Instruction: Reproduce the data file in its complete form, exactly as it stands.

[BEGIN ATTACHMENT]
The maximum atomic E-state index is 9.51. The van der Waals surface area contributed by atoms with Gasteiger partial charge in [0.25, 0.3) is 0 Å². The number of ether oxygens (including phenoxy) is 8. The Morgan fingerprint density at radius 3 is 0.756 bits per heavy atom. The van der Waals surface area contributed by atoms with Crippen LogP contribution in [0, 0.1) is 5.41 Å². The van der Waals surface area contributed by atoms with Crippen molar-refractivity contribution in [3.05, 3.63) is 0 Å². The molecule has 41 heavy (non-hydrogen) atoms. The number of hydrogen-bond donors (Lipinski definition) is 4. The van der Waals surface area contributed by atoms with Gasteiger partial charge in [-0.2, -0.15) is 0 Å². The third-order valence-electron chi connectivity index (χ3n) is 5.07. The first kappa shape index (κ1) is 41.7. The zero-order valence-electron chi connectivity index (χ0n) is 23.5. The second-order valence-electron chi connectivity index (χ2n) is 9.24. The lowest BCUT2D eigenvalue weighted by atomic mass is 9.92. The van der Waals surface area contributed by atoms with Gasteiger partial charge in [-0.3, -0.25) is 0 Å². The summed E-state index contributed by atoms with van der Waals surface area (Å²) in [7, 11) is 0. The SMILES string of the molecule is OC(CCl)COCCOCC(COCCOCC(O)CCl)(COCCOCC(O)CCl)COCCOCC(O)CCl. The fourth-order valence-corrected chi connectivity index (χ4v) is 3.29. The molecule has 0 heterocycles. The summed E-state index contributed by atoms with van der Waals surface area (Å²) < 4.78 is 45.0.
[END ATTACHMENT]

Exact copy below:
The maximum atomic E-state index is 9.51. The van der Waals surface area contributed by atoms with Gasteiger partial charge in [0.25, 0.3) is 0 Å². The number of ether oxygens (including phenoxy) is 8. The Morgan fingerprint density at radius 3 is 0.756 bits per heavy atom. The van der Waals surface area contributed by atoms with Crippen LogP contribution in [0, 0.1) is 5.41 Å². The van der Waals surface area contributed by atoms with Crippen molar-refractivity contribution in [3.05, 3.63) is 0 Å². The molecule has 41 heavy (non-hydrogen) atoms. The number of hydrogen-bond donors (Lipinski definition) is 4. The van der Waals surface area contributed by atoms with Gasteiger partial charge in [-0.2, -0.15) is 0 Å². The third-order valence-electron chi connectivity index (χ3n) is 5.07. The first kappa shape index (κ1) is 41.7. The zero-order valence-electron chi connectivity index (χ0n) is 23.5. The second-order valence-electron chi connectivity index (χ2n) is 9.24. The lowest BCUT2D eigenvalue weighted by atomic mass is 9.92. The van der Waals surface area contributed by atoms with Gasteiger partial charge in [-0.3, -0.25) is 0 Å². The summed E-state index contributed by atoms with van der Waals surface area (Å²) in [7, 11) is 0. The SMILES string of the molecule is OC(CCl)COCCOCC(COCCOCC(O)CCl)(COCCOCC(O)CCl)COCCOCC(O)CCl. The fourth-order valence-corrected chi connectivity index (χ4v) is 3.29. The molecule has 0 heterocycles. The summed E-state index contributed by atoms with van der Waals surface area (Å²) < 4.78 is 45.0.